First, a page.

President Obama arrives in South Korea for nuclear summit
REPORTING FROM PANMUNJOM, SOUTH KOREA -- President Obama landed in South Korea early Sunday, and his first stop was slated to be the heavily fortified military encampment facing the country's secretive neighbor to the north.
The visit will be Obama's first to the demilitarized zone that has divided the Korean peninsula for nearly 60 years, and the first for an American president in just over a decade.
Obama traveled to Seoul to attend a global summit on securing loose nuclear weapons. But as his Sunday schedule shows, the status of the rogue nuclear program in North Korea is likely to outshine the formal agenda.
Under the new and untested leadership of Kim Jong Un, son of the late dictator Kim Jong Il,the regime in Pyongyang has arisen as a fresh puzzle for the United States and its allies. Kim surprised many last month by agreeing to halt its long-range missile program in return for much-needed food aid. But the leader seemed to reverse himself soon after by announcing plans to launch a satellite in mid-April. Such a launch would break the deal, U.S. officials say. Japan has threatened to shoot it down.
Obama will try to enlist help from the Chinese in persuading North Korea to back off the plan. He's scheduled to meet Monday with Chinese President Hu Jintao.
But first the president was expected to trek north about 25 miles from Seoul to the military outpost looking out at North Korea. Obama was expected to meet with some of the roughly 60 U.S. soldiers posted at the DMZ, which is guarded by a joint security force made up primarily of South Korean soldiers. The 2 1/2-mile-wide stretch is protected by land mines, barbed wire fencing and armed troops able to look out at the faces of their North Korean counterparts on the other side.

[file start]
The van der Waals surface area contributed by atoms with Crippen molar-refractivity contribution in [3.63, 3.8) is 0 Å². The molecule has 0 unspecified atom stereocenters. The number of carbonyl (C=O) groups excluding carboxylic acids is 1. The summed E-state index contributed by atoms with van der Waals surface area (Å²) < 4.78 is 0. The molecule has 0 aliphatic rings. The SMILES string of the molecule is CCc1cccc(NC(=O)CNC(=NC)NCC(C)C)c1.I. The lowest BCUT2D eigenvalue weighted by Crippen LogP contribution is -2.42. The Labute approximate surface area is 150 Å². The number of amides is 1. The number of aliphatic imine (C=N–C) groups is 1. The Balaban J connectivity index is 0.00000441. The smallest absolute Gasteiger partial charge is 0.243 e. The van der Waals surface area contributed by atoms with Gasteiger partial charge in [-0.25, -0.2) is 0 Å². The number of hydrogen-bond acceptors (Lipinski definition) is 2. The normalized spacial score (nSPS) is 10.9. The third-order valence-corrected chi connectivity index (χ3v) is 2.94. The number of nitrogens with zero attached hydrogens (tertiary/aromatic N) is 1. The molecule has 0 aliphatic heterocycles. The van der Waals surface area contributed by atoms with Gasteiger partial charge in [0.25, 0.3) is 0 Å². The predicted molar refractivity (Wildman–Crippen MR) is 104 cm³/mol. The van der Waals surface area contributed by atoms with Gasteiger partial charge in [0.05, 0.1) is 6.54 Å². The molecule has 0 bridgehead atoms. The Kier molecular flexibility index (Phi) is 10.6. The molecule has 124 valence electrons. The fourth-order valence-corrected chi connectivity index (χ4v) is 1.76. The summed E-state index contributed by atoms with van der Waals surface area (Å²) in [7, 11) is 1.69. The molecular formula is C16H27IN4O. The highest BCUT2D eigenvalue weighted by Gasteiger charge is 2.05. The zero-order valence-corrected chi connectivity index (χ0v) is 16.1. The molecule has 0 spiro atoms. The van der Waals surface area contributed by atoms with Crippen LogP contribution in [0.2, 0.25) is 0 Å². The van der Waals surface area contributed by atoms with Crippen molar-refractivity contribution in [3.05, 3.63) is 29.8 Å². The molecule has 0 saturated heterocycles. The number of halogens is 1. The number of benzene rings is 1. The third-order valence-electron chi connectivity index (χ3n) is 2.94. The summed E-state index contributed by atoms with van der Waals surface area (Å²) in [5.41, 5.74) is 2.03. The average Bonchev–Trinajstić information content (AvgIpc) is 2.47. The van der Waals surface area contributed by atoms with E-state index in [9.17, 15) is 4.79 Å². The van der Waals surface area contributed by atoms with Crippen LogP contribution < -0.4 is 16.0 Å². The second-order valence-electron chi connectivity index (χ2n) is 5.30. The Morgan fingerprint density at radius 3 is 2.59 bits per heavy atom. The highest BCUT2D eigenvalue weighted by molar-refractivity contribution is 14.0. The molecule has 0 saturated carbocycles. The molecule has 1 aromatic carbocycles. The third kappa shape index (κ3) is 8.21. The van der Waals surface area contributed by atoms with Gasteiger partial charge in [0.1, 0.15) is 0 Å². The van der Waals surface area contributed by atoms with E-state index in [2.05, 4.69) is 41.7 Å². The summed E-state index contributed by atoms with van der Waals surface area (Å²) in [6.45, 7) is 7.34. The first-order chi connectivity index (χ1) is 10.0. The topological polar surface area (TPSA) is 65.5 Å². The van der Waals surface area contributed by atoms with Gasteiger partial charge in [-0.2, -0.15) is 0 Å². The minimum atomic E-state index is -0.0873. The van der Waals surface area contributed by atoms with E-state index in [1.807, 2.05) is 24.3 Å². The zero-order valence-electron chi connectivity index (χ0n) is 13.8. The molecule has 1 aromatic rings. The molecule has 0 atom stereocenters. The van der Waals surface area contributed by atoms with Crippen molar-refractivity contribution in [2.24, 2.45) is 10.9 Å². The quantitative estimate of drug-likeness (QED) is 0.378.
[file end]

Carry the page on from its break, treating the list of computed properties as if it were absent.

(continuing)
A compelling backdrop and rare reminder of Cold War anxiety, the trip has been one that all of Obama's recent predecessors have made. (President George H.W. Bush visited as vice president.)
President George W. Bush visited the DMZ in February 2002, at another tense time in relations. Bush had just included North Korea in the "axis of evil," a remark that unnerved South Koreans worried about the increasingly bellicose rhetoric. Bush then delivered a toned-down speech and expressed sympathy for the plight of North Koreans.
Obama arrived on much firmer ground with South Korean leaders. During his three-day visit, he's expected to emphasize solidarity with Seoul and make his first comments on the status of food aid pact.
Obama is slated to meet with South Korean President Lee Myung-bak on Sunday.
-- Kathleen B. Hennessey
Photo: President Obama arrives at Osan Air Base in South Korea for a summit of world leaders to discuss nuclear issues. Credit: Ryu Seong-Il / Pool